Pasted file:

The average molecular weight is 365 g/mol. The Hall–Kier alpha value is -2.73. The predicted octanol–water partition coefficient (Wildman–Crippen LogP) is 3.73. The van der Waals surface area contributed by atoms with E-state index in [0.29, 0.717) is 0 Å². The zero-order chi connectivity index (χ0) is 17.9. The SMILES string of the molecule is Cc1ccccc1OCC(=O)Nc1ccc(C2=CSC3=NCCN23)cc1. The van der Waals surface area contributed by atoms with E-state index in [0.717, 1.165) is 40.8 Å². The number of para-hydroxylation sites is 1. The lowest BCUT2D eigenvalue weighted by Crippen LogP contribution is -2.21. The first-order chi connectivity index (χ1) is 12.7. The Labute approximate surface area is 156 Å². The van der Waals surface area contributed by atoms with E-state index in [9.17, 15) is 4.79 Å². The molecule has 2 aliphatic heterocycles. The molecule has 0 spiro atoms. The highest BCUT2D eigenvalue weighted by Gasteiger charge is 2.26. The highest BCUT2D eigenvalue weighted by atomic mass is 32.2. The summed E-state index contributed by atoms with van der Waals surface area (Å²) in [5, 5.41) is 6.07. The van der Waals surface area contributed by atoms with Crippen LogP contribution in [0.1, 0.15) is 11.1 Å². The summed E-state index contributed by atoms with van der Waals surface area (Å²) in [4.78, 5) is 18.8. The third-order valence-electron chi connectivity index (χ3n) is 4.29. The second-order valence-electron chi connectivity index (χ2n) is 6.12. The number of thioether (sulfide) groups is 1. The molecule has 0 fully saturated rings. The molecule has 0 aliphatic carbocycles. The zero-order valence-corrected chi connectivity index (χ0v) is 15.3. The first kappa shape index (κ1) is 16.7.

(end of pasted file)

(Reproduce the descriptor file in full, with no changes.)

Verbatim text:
The average molecular weight is 365 g/mol. The Hall–Kier alpha value is -2.73. The predicted octanol–water partition coefficient (Wildman–Crippen LogP) is 3.73. The van der Waals surface area contributed by atoms with E-state index in [0.29, 0.717) is 0 Å². The zero-order chi connectivity index (χ0) is 17.9. The SMILES string of the molecule is Cc1ccccc1OCC(=O)Nc1ccc(C2=CSC3=NCCN23)cc1. The van der Waals surface area contributed by atoms with E-state index in [0.717, 1.165) is 40.8 Å². The number of para-hydroxylation sites is 1. The lowest BCUT2D eigenvalue weighted by Crippen LogP contribution is -2.21. The first-order chi connectivity index (χ1) is 12.7. The Labute approximate surface area is 156 Å². The van der Waals surface area contributed by atoms with E-state index in [9.17, 15) is 4.79 Å². The molecule has 2 aliphatic heterocycles. The molecule has 0 spiro atoms. The highest BCUT2D eigenvalue weighted by Gasteiger charge is 2.26. The highest BCUT2D eigenvalue weighted by atomic mass is 32.2. The summed E-state index contributed by atoms with van der Waals surface area (Å²) in [5, 5.41) is 6.07. The van der Waals surface area contributed by atoms with Crippen LogP contribution in [0.1, 0.15) is 11.1 Å². The summed E-state index contributed by atoms with van der Waals surface area (Å²) in [4.78, 5) is 18.8. The third-order valence-electron chi connectivity index (χ3n) is 4.29. The second-order valence-electron chi connectivity index (χ2n) is 6.12. The number of thioether (sulfide) groups is 1. The molecule has 0 fully saturated rings. The molecule has 0 aliphatic carbocycles. The zero-order valence-corrected chi connectivity index (χ0v) is 15.3. The first kappa shape index (κ1) is 16.7.